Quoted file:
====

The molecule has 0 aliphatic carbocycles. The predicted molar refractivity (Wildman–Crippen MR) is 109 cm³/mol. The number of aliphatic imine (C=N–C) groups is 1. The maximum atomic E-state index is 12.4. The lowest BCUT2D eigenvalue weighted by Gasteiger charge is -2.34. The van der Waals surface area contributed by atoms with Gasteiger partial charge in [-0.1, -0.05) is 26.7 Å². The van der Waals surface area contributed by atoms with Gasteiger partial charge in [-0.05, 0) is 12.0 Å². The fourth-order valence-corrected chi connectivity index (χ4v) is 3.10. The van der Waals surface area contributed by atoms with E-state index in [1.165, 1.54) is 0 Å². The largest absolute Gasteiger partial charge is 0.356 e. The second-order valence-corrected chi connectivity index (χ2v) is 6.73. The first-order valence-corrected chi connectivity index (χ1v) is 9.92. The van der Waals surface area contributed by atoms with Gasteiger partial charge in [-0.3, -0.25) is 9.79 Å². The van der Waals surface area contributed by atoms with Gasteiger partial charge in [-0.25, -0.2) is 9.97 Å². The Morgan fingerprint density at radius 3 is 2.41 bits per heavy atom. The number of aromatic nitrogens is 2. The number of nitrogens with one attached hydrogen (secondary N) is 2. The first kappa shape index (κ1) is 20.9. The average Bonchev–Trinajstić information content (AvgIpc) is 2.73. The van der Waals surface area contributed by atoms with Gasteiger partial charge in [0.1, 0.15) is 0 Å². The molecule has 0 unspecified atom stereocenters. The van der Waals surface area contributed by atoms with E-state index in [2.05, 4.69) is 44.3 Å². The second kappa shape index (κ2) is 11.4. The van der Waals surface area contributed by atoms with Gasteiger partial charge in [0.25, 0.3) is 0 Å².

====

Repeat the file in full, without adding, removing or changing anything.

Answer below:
The molecule has 0 aliphatic carbocycles. The predicted molar refractivity (Wildman–Crippen MR) is 109 cm³/mol. The number of aliphatic imine (C=N–C) groups is 1. The maximum atomic E-state index is 12.4. The lowest BCUT2D eigenvalue weighted by Gasteiger charge is -2.34. The van der Waals surface area contributed by atoms with Gasteiger partial charge in [-0.1, -0.05) is 26.7 Å². The van der Waals surface area contributed by atoms with Gasteiger partial charge in [-0.05, 0) is 12.0 Å². The fourth-order valence-corrected chi connectivity index (χ4v) is 3.10. The van der Waals surface area contributed by atoms with E-state index in [1.165, 1.54) is 0 Å². The largest absolute Gasteiger partial charge is 0.356 e. The second-order valence-corrected chi connectivity index (χ2v) is 6.73. The first-order valence-corrected chi connectivity index (χ1v) is 9.92. The van der Waals surface area contributed by atoms with Gasteiger partial charge in [-0.3, -0.25) is 9.79 Å². The van der Waals surface area contributed by atoms with Gasteiger partial charge in [-0.25, -0.2) is 9.97 Å². The Morgan fingerprint density at radius 3 is 2.41 bits per heavy atom. The number of aromatic nitrogens is 2. The number of nitrogens with one attached hydrogen (secondary N) is 2. The first kappa shape index (κ1) is 20.9. The average Bonchev–Trinajstić information content (AvgIpc) is 2.73. The van der Waals surface area contributed by atoms with Gasteiger partial charge in [0.1, 0.15) is 0 Å². The molecule has 0 unspecified atom stereocenters. The van der Waals surface area contributed by atoms with E-state index in [2.05, 4.69) is 44.3 Å². The second kappa shape index (κ2) is 11.4. The van der Waals surface area contributed by atoms with Gasteiger partial charge in [0.25, 0.3) is 0 Å².